Courtesy of Michael Buesking
Lot Falls to Jerusalem
Art and Prophets
When Michael Buesking entered the army at 17, he wanted a job as an army illustrator or a chaplain’s assistant. He became the latter, but one day his faith and art would merge.
He says growing up in Strasburg, Illinois, he enjoyed art but never thought that becoming an artist was an option for him. However, when he enrolled in college at Southern Illinois University at Carbondale after four years in the army, he decided to study art. His studies led him to the University of Missouri at Columbia where he pursued an MFA while teaching at Evangel University in Springfield. Michael included the spiritual in his work, but he often veiled spiritual subjects behind metaphorical paintings.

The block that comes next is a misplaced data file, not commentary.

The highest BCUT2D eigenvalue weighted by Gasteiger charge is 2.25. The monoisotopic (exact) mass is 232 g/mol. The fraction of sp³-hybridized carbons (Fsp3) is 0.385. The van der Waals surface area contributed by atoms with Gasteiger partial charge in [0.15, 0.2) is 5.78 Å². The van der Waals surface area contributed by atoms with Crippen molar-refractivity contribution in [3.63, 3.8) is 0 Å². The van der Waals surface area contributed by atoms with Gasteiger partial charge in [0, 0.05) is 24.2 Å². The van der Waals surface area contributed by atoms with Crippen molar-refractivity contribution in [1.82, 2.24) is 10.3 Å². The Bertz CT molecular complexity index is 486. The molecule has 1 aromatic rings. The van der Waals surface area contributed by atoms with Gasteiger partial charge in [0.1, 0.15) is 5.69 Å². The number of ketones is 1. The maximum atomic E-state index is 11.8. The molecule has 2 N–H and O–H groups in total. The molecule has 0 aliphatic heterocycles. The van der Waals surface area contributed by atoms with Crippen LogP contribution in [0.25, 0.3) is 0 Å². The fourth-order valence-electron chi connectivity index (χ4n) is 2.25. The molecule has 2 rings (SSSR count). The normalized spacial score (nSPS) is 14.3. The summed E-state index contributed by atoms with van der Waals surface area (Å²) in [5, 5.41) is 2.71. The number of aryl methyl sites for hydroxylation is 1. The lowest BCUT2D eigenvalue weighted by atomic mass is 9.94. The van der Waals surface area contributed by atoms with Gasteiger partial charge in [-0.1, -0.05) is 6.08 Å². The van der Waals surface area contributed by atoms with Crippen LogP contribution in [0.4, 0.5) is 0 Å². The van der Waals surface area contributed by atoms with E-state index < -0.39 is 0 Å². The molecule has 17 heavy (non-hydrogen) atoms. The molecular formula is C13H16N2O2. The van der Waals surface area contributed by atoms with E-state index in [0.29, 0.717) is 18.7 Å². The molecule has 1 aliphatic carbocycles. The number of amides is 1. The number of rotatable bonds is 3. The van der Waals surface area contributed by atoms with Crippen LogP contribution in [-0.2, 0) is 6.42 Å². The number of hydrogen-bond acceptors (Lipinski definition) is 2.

During one critique, Michael was surprised when classmates pointed out spiritual themes in his work and encouraged him to make them obvious. He was hesitant to go in the direction of illustrative artwork and portray scenes from the Bible. Instead, inspired by the performance art movement, he realized the prophets of the Old Testament were doing performance art in order to convey God’s message.
Michael thinks people tend to glance over the stranger actions of the prophets in the Bible. “Maybe it’s because I grew up in a TV generation, but I tend to picture things as I read scripture,” he says. Michael uses self-portrait in depiction of the prophet because he sees connections between the prophets’ spiritually dark times and today. “I think any true Christian sees everything they do in life as impactful and important, so that obviously includes the artwork I do and things I make,” he says.
Michael works with oil on canvas, but he has also done drawings and some landscapes.
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